My rating: 4 of 5 stars
From the fall 2010 VPL book sale.
Read in January/February 2013.
The protagonist of Mean Boy is Lawrence (formerly Larry) Campbell, age 19. He’s from Prince Edward Island and is attending Westcock University in New Brunswick. It’s 1975.
The title is ironic. On page 35, he says, “I am trying to be meaner these days…” The highlight of Lawrence’s university experience is the poetry class he’s taking with his hero, poet Jim Arsenault.
Lawrence uptalks, which distresses him. Jim calls him “Larry” which annoys him.
Jim has been denied tenure, much to Lawrence’s consternation (he would have gone to the University of Toronto if Jim hadn’t been at Westcock). He and some of the other students (Todd and Sherrie) in the poetry class decide to write a letter to the admin and get all the students to sign it. The petition feels like a transgressive act to Lawrence and Sherrie.
Meanwhile, there are student/prof drinking-parties at Jim’s house and a poetry reading by Dermot Schofield, Jim’s frenemy + fellow poet, which turns into a comedy of errors. Oh, an awesome subplot featuring Lawrence’s cousin Janet that turns out to be not what you think. Instead, Lawrence learns a lesson about distancing yourself from your family in order to be able to write about them.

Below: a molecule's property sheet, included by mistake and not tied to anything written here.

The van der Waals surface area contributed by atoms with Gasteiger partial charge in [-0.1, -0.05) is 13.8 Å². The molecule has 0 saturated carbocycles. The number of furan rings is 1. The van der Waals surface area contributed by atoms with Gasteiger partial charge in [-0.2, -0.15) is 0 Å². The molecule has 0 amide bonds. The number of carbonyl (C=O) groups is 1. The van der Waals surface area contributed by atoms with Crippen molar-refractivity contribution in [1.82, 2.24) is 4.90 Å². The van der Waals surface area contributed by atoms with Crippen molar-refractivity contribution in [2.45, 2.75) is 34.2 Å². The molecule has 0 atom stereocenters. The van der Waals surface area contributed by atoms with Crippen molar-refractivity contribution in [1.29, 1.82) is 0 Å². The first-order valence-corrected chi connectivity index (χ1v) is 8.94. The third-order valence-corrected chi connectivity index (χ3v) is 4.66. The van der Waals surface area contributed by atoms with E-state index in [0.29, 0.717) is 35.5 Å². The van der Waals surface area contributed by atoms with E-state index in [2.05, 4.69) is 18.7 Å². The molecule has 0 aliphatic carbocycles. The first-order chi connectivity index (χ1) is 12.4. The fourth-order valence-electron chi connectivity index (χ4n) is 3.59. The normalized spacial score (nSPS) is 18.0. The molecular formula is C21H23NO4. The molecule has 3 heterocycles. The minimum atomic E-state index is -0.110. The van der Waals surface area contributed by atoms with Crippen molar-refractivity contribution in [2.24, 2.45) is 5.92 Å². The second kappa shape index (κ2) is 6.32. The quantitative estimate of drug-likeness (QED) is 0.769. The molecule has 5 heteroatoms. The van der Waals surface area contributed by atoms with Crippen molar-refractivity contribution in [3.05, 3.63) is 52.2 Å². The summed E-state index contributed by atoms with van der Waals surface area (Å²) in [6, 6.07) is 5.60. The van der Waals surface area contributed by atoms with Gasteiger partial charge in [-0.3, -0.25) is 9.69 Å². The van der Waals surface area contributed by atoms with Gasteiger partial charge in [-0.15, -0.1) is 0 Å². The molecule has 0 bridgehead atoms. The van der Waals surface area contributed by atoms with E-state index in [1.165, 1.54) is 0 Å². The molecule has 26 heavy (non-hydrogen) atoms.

In the end, everyone’s flaws are revealed.
I guessed that “Westcock” was actually Mount Allison and a quick search confirmed that supposition to be correct. And it turns out that the character of Jim Arsenault is based on real-life poet/Mount Allison prof John Thompson, which apparently cheesed off some people who knew him. Interesting.
I’ve read all of Lynn Coady’s books prior to this one (Strange Heaven, Play the Monster Blind, Saints of Big Harbour; her latest, The Antagonist, is on my shelf). I read Strange Heaven because it was lauded at the time, and while I thought it was good, I didn’t really get the upop. I had the same feeling with PtMB and SoBH. Good, but missing… something. imo. Obviously others thought they were perfect. But Mean Boy, Mean Boy I loved. The ending gets a little crazy (I can’t seem to escape drug-induced hazes in fiction of late) but I will forgive this because endings are hard.